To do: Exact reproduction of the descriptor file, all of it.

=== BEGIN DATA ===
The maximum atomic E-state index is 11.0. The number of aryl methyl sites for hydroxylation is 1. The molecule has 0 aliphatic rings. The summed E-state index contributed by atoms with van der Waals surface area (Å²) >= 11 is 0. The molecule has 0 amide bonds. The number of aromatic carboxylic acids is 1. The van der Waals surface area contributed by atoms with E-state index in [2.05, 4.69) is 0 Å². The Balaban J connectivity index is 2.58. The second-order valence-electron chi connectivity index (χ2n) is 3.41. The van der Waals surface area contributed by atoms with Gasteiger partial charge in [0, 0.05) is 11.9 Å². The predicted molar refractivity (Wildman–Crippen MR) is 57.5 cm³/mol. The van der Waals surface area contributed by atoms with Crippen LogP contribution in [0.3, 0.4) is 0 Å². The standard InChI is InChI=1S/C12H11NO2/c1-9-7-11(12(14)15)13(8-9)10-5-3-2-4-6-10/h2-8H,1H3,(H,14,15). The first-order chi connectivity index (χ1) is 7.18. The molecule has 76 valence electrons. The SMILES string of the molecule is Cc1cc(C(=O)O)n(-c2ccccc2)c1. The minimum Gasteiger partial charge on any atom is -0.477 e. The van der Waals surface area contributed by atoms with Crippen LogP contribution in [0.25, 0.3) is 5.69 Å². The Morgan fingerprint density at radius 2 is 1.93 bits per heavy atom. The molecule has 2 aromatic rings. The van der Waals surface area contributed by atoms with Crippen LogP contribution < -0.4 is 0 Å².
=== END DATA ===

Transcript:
The maximum atomic E-state index is 11.0. The number of aryl methyl sites for hydroxylation is 1. The molecule has 0 aliphatic rings. The summed E-state index contributed by atoms with van der Waals surface area (Å²) >= 11 is 0. The molecule has 0 amide bonds. The number of aromatic carboxylic acids is 1. The van der Waals surface area contributed by atoms with E-state index in [2.05, 4.69) is 0 Å². The Balaban J connectivity index is 2.58. The second-order valence-electron chi connectivity index (χ2n) is 3.41. The van der Waals surface area contributed by atoms with Gasteiger partial charge in [0, 0.05) is 11.9 Å². The predicted molar refractivity (Wildman–Crippen MR) is 57.5 cm³/mol. The van der Waals surface area contributed by atoms with Crippen LogP contribution in [0.3, 0.4) is 0 Å². The standard InChI is InChI=1S/C12H11NO2/c1-9-7-11(12(14)15)13(8-9)10-5-3-2-4-6-10/h2-8H,1H3,(H,14,15). The first-order chi connectivity index (χ1) is 7.18. The molecule has 76 valence electrons. The SMILES string of the molecule is Cc1cc(C(=O)O)n(-c2ccccc2)c1. The minimum Gasteiger partial charge on any atom is -0.477 e. The van der Waals surface area contributed by atoms with Crippen LogP contribution in [0.25, 0.3) is 5.69 Å². The Morgan fingerprint density at radius 2 is 1.93 bits per heavy atom. The molecule has 2 aromatic rings. The van der Waals surface area contributed by atoms with Crippen LogP contribution < -0.4 is 0 Å².